In Dalrock’s post “A god we must obey” he wrote:
Pastors Dave Wilson and Dr. R. Albert Mohler Jr. both teach that a wife’s sexual attraction (or lack thereof) to her husband is a signal from God regarding her husband’s righteousness.
Another form of [the message of is the idea that a woman’s sexual/romantic desires are sanctifying. Drs Mohler and Moore teach that the romantic feelings of the wife (instead of the commitment of marriage) are needed to purify sex. Without the wife providing the purifying cover of her romantic desire, married sex becomes dirty, merely rubbing body parts together. Former CBMW president Owen Strachan had something similar in mind when he described God honoring romance. All of this of course goes back just over a thousand years to the idea of courtly love, which CS lewis describes as:
The sentiment, of course, is love, but love of a highly specialized sort, whose characteristics may be enumerated as Humility, Courtesy, Adultery, and the Religion of Love. The lover is always abject. Obedience to his lady’s lightest wish, however whimsical, and silent acquiescence in her rebukes, however unjust, are the only virtues he dares to claim.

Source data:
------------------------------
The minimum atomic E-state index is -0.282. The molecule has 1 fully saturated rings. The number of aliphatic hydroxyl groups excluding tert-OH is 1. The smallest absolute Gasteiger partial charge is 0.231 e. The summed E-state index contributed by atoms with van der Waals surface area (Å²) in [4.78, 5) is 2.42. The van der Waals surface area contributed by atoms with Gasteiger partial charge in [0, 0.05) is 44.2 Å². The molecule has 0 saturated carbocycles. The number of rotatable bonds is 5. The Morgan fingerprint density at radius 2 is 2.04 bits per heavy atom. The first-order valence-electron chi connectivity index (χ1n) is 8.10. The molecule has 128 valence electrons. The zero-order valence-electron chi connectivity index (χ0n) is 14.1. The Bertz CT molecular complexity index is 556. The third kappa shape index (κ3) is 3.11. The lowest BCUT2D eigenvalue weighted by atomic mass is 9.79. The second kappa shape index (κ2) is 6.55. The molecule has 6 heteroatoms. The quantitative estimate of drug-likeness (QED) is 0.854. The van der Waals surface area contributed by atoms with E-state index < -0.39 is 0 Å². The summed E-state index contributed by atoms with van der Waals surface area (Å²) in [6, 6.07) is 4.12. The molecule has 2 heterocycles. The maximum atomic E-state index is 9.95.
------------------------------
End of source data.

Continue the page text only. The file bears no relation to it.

Great stuff. Dalrock’s absolutely right. I added this comment:
I’ve twice now listened to a Modern Scholar’s audiobook “Masterpieces of Medieval Literature”, and the author (Timothy Shutt) speaks extensively on the rise of courtly love; referencing C.S. Lewis’ book several times.
But he also goes back one step further, which I found very compelling. He says the fuse was lit by St. Francis of Assisi, who promoted a new affective style of Christian worship. According to Shutt, St. Francis created the first creche (Nativity) and emphasized emoting over the motifs of Baby Jesus, and Mary as the mother of an infant. This emphasis opened the door to a feelings-based style of worship, and transmuted the idea from love-as-obedience to love-as-warm-feelings. He says this permeated the whole of European Christianity, including and especially Christian concepts of marriage and romance.
Every time I think about how emotionalism has overrun the church, I think about this video… You have to see it to believe it. Don’t miss the appropriated lyrics. As an effort of pseudo-Christianity it gets high marks in several categories: lazy, disturbing, and bullshit. In a word: relevant.
Check out the face of the girl at the 3:37 mark. She doesn’t know how to behave.
 I think I saw this years ago at Michael Spencer’s Internet Monk, before he died.